One of my problems where I have been hunting is the way they bed. They stuff themselves down into some really tight holes that are impossible to glass. I think the wind tip might be key. Even if it takes a couple days, stalking them at first or last light while they are still up feeding in some wind might be my best bet.

My last night a couple weeks ago I got within 45 yards of two feeding bucks, a forkhorn and a really nice 2X3. The 2X3 was facing away and when I moved around to get above them they bedded. If I hadn't seen exactly where they laid down I never would have know they were there. Crawled to within 45 but got cold when the sun set behind the ridge, and when I went back for a coat they got up and it was all messed up. Ugh. Wind was at 15-20 that day, dropped to 0 when the sun dropped. It was a good opportunity. Should have stayed put.
 

Zspires94

Junior Member
Joined
Oct 21, 2018
Messages
48
Its really common sense; only move when they have their head down, don't pattern your steps, use the wind and pick your battles wisely.
To add to this, when their head is down make sure their eyes are covered. When a deer is “looking down” feeding they are actually still looking around as if their head is up. Their eyes rotate up in order to stay parallel with the ground so they can still spot a predator while feeding.


Sent from my iPhone using Tapatalk
 
OP
F

Fatcamp

Senior Member
Joined
May 31, 2017
Messages
993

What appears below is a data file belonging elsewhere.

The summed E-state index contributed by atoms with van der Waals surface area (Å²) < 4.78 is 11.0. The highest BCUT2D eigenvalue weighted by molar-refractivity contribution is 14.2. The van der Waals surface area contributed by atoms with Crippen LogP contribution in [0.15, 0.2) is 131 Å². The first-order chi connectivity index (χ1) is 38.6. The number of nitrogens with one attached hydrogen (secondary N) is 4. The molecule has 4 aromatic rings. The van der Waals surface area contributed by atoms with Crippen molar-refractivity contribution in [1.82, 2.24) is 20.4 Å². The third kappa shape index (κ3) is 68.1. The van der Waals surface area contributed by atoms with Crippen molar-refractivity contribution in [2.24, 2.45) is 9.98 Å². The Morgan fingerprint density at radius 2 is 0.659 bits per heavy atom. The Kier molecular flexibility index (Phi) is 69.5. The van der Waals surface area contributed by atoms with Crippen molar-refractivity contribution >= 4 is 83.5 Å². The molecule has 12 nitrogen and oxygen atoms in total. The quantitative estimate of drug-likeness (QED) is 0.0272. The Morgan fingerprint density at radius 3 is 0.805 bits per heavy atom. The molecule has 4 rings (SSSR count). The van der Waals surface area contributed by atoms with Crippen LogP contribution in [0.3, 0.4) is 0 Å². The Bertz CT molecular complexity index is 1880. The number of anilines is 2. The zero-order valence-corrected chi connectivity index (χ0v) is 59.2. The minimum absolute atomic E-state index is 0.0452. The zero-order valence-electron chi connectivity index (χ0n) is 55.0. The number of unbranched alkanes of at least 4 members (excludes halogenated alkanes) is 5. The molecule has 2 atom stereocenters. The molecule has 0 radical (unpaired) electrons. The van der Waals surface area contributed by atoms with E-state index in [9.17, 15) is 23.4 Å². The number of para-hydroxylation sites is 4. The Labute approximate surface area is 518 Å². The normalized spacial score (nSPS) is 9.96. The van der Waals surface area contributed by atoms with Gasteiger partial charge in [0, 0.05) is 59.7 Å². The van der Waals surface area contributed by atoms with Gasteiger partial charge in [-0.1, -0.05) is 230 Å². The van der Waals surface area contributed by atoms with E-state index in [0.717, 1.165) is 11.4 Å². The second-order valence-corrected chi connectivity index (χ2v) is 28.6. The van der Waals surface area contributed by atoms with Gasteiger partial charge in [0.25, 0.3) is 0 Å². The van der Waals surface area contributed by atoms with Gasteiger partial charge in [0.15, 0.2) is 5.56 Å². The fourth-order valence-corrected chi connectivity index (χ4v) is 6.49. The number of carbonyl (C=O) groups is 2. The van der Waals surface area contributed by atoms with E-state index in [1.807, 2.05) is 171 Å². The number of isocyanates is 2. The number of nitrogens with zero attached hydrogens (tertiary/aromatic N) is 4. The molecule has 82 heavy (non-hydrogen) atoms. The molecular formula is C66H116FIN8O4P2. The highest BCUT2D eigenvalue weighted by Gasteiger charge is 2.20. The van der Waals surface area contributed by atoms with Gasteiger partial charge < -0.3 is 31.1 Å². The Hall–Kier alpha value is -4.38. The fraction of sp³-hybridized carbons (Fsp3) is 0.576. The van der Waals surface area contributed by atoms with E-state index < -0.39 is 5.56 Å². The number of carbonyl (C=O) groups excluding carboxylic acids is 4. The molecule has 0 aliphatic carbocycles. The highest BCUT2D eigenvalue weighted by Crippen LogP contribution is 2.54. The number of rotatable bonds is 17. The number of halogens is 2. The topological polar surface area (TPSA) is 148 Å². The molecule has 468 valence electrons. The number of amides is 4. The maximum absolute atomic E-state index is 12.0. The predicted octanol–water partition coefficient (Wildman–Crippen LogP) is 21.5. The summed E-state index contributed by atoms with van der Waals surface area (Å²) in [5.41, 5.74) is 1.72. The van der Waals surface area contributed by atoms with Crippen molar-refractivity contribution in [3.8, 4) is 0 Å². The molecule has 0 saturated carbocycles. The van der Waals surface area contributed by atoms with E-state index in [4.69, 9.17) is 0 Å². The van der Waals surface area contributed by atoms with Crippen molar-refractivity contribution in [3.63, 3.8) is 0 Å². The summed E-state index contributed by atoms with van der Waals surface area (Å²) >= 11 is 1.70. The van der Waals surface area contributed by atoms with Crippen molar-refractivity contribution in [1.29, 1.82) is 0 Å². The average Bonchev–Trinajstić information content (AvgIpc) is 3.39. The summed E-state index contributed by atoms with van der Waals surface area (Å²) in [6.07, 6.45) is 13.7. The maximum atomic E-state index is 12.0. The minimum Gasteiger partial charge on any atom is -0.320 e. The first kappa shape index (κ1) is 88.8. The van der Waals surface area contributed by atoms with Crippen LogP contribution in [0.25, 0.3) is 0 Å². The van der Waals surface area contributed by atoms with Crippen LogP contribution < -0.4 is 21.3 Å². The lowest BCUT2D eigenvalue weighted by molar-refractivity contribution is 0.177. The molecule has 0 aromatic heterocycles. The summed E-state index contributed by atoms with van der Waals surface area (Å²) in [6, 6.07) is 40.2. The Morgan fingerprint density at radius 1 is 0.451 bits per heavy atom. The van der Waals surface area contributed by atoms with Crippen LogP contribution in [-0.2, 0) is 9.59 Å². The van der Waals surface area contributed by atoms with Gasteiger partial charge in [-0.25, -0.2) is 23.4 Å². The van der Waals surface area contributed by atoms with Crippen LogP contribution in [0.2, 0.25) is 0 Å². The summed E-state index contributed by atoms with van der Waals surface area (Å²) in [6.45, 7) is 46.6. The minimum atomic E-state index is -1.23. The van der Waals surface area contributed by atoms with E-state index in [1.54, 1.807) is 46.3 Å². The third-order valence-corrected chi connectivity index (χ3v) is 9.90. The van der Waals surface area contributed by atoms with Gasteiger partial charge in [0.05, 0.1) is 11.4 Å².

Location
Sodak
All good advice so far.

I think footwear is a major point I could improve upon.

Also trying different method of carrying my rangefinder other than in the harness. Maybe just a loop of cord around my shoulder?

I really like the thoughts about picking my battles. That is solid.
 
OP
F

Fatcamp

Senior Member
Joined
May 31, 2017
Messages
993
Location
Sodak
I think both are important.

I still have a tag and am trying to wrap my head around changing my speed and picking my battles. Lighter footwear and only carrying my rangefinder are a part of that.
Slow, light, efficient.
 

Ian Ketterman

Member
Joined
Jul 1, 2019
Messages
75
Location
MO
I think both are important.

I still have a tag and am trying to wrap my head around changing my speed and picking my battles. Lighter footwear and only carrying my rangefinder are a part of that.
Slow, light, efficient.

I drop everything a hundred or 200 yards out. Put on some thickass socks and bring my rangefinder. Go slow.
 
OP
F

Fatcamp

Senior Member
Joined
May 31, 2017
Messages
993
Location
Sodak
I've been watching South Cox videos on YouTube. That guy is a ninja.

Really liking the idea of dropping everything except how and rangefinder. Socks only scares me as we hunt in an area full of prickly pear. Guess that would really slow me down. :)
 

Ian Ketterman

Member
Joined
Jul 1, 2019
Messages
75
Location
MO
I've been watching South Cox videos on YouTube. That guy is a ninja.

Really liking the idea of dropping everything except how and rangefinder. Socks only scares me as we hunt in an area full of prickly pear. Guess that would really slow me down. :)

I do Western Nebraska which is burrs and prickly pears galore. I wear 2 sets of big wool socks and watch like a hawk where my feet and hands go. Considered putting shoe soles between the socks.
 
OP
F

Fatcamp

Senior Member
Joined
May 31, 2017
Messages
993
Location
Sodak
Maybe insoles pulled from footwear I put replacements in. Not a bad idea.

Hunt in a week. Better decide soon.
 

CApighunter

Senior Member
Joined
Sep 23, 2018
Messages
425
Alright, scenario for you guys. This was a stalk I blew on the archery opener here in CA. Watched him bed under the log on the tree line. Thick cover and a short ravine behind him. I had good wind blowing down hill and was able to close to 50 yards below him where I could only see the tips of his anters. Was planning on waiting for him to stand when the wind swirled and he blew out of there. Anything I should have done different? Pack and boots got dumped at 100ish yards away. F58B30BB-E0BD-4EBA-82D5-35A5D8FCB694.jpeg3FB61165-5C27-42E2-9FC7-50DE15C18F31.jpeg
 
Top